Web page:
WAXAHACHIE — An evening filled with dining, big band and jazz music, and swing dancing was the entertainment for over 225 guests during the 12th annual Jazz Cafe hosted by the award-winning Waxahachie High School Jazz Orchestra at the Waxahachie Civic Center on Saturday, Feb. 4.
The evening’s menu included a catered dinner by My Sisters Affair and music provided by the WHS Jazz Orchestra with special guest entertainers performing solos alongside. The music began with Waxahachie alumni trumpeter, James Davis, and saxophonist Keith Davis. Two other musicians and the band’s director, Rich Armstrong, on the keyboard then joined the two-guest instrumentalists for music guests could listen to while they dined.
Since graduating from Waxahachie, James Davis went on to University of North Texas to obtain a Bachelor of Music and a Masters of Music in trumpet performance. The Waxahachie grad has played with the UNT One O’clock Lab band and the university’s wind ensemble, while professionally performing with the Glen Miller Orchestra. He also continues to play while on the faculty of Trinton College in Illinois.
After his Waxahachie graduation, James Davis graduated from the University of Texas at Arlington with a Bachelor of Music Education and a Masters in Clarinet Performance. During his time since high school, he has played with the UTA and TCU Jazz bands. Davis also continues his professional career by playing at several venues in the Metroplex and is a member of the band staff at Midlothian Heritage High School.
The music continued with the Jazz Orchestra taking the stage with the guest artists, as they offered up variations of swing and big band songs that included many Glen Miller, Burt Bacharach and other favorites of the era, as well as modern jazz offerings.
Songs like "In the Mood," "Little Brown Jug," and "Pennsylvania Six-5000" provided plenty of music that filled the dance floor with guests of all ages.
During many of the songs, vocalists and recent Waxahachie graduates, Micaiah Armstrong and Tracy Jordan, joined the orchestra by adding many favorite lyrics.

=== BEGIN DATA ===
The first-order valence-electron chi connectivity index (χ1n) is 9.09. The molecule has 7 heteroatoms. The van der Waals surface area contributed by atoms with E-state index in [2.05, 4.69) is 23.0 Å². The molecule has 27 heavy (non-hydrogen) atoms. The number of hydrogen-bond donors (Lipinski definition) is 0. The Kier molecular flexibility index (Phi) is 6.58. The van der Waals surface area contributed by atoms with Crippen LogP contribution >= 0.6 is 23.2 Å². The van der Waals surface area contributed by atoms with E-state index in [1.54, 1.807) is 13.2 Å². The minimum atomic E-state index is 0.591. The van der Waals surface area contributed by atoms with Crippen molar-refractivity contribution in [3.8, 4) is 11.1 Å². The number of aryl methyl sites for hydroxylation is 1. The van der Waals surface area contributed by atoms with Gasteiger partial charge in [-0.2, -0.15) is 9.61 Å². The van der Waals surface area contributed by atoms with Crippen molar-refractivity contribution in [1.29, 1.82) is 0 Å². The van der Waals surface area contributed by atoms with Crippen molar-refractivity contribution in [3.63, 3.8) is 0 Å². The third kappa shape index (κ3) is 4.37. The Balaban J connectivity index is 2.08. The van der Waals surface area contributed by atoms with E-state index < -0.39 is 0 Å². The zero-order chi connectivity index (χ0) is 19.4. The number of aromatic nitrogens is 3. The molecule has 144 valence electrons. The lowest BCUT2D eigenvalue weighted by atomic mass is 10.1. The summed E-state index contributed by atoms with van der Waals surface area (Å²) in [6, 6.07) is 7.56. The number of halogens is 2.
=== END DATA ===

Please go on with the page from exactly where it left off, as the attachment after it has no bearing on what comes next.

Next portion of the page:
“It has been a great night to share this music from our band with the community. It has also been great having my daughter on stage and alumni to sing with us,” Armstrong said.
This was the first year at the Jazz Care for Jordan, but he has more than thirty years in regional and national tours. He has performed in many stage productions including 42nd Street, Sugar Babies with Mickey Rooney and Juliet Prowse and with touring company productions of "Jesus Christ Super Star" and "Fiddler On the Roof."
“I’m excited about putting the spotlight on promising new talent in Dallas. There is a wealth of it on this stage here tonight,” Jordan said.
This is the twelfth year for the Jazz Café. “This annual event is a chance to feature the 21 members of the group as well as being a fundraiser for the band boosters to help funding assistance to the district's band programs,” Julie Merritt said. “These concerts did not begin as a fundraiser, however, they began as a way to get jazz music out to the community through these very talented musicians. Along the way, it evolved into a fundraiser."
During the evening, additional band members served refreshments and deserts, as well as cleared tables for the dinner’s next course.
Merritt noted that the production planning for the cafe begins almost a year before the next event.
“It takes a lot of effort and time for the booster clubs board members and volunteers to arrange for the gifts and donations that are donated by local merchants and services,” Merritt said. “We also have make decisions on the food and decorations as well as setting up the community center."
There were close to 90 items in the silent auction that included artworks for area museums, sports event tickets, apparel, home decorations, and baskets filled with "Hachie Watching" items.
As only he could do, Armstrong led the group through several songs by the composer Dave Brubeck toward the close of the evening.
“While these aren’t songs to dance by, these were great charts,” said Armstrong as he then again started the band to play Brubeck’s song “Take 5.”